IDM 2022

Technical University Vienna (TU Wien) Faculty of Electrical Engineering and Information Technology Gusshausstraße 27-29 A-1040 Vienna
Florian Reindl (HEPHY & TU Vienna)

Dear friends of IDM,

IDM2022 is planned as an in-person conference in July 18-22, 2022. An update on COVID-related rules and measures will be published here in due time.

Registration deadline is 10 July. 

The 14th conference on the identification of dark matter - IDM2022 - is organized by the Institute of high energy physics (HEPHY) in the beautiful city Vienna. The conference will take place from 18-22th of July 2022 at the Technical University Vienna (TU Wien) which is located in the very center of the city in close walking distance to Vienna’s main attractions like Karlsplatz, Stephansdom, Naschmarkt etc.

The aim of IDM is to draw a complete picture of the current knowledge of dark matter from cosmological scale down to particle physics, from accelerator searches to recent results in indirect and direct detection and to give a glance at future prospects and technological advancements on the endeavor to identify dark matter.

We warmly invite you to come and present talks or posters and to join in lively discussions covering all aspects of the study of dark matter and of the hunt to identify its nature. We particularly want to encourage the active participation of young researchers in the field and we plan to publish peer-reviewed proceedings. We also aim to give you a real experience of the city and of the surrounding by a Danube river cruise and local, traditional cuisine at the wine tavern Heuriger Fuhrgassl-Huber.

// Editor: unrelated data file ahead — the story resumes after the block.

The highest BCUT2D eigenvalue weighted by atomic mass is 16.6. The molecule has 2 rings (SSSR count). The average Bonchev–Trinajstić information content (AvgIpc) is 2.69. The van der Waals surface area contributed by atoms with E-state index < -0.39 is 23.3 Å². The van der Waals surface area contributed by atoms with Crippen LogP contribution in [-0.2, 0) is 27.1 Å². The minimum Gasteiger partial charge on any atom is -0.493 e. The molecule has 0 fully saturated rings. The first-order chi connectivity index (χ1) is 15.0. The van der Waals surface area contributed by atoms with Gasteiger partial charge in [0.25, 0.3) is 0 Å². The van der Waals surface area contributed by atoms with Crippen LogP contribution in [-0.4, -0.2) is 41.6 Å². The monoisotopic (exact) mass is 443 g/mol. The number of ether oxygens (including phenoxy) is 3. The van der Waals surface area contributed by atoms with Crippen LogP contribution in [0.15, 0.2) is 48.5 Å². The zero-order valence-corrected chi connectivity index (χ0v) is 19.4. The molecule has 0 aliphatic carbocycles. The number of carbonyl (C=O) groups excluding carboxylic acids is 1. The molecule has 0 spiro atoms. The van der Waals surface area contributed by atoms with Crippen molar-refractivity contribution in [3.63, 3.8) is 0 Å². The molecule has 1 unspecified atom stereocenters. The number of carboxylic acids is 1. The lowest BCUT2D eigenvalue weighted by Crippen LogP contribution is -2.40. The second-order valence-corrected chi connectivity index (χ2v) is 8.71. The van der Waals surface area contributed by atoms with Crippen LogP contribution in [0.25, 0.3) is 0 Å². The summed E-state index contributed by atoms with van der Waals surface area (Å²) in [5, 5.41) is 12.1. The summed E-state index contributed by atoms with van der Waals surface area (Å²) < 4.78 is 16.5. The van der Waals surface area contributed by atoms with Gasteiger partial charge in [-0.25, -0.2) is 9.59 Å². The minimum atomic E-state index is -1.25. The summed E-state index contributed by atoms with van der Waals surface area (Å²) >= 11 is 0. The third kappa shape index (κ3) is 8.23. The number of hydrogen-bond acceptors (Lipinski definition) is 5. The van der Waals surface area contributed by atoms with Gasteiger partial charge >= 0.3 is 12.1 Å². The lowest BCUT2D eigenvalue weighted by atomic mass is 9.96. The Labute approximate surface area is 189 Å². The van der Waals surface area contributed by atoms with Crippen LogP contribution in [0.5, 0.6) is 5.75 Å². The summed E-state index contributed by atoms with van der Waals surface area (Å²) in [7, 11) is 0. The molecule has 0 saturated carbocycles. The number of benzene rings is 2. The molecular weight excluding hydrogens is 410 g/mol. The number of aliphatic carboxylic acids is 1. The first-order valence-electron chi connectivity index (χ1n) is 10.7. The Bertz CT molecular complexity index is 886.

The following topics are the focus of the conference:

  • Direct and indirect detection of dark matter
  • Axions and ALPs
  • Sterile neutrinos
  • Searches for dark matter at accelerators
  • Dark matter simulations
  • Cosmological evidence for dark matter
  • Underground laboratories
  • Background in dark matter searches 


The conference photo can be found here.

The proceedings are online here. 

    • Registration
      Convener: Brigitte De Monte
    • Plenary 1 EI7


      Faculty of Electrical Engineering and Information Technology Gusshausstraße 27-29 A-1040 Vienna
      Convener: Jochen Schieck (Austrian Academy of Sciences (AT))
    • 10:30 AM
    • Plenary 1 EI7


      Faculty of Electrical Engineering and Information Technology Gusshausstraße 27-29 A-1040 Vienna
      Convener: Josef Jochum (Universitaet Tuebingen)
    • 12:30 PM
    • Parallel 1A - Direct detection I EI7


      Convener: Vanessa Zema
      • 7
        The DAMIC-M Experiment: Status and First Results

        The DAMIC-M (DArk Matter In CCDs at Modane) experiment employs thick, fully depleted Si charged-coupled devices (CCDs) to search for dark matter particles with a target exposure of 1 kg-year. A novel skipper readout implemented in the CCDs provides single electron resolution through multiple non-destructive measurements of the individual pixel charge, pushing the detection threshold to the eV-scale. DAMIC-M will advance by several orders of magnitude the exploration of the dark matter particle hypothesis, in particular of candidates pertaining to the so-called "hidden sector." A prototype, the Low Background Chamber (LBC), with 20g of low background Skipper CCDs, has been recently installed at Laboratoire Souterrain de Modane and is currently taking data. We will report the status of the DAMIC-M experiment and first results obtained with LBC commissioning data.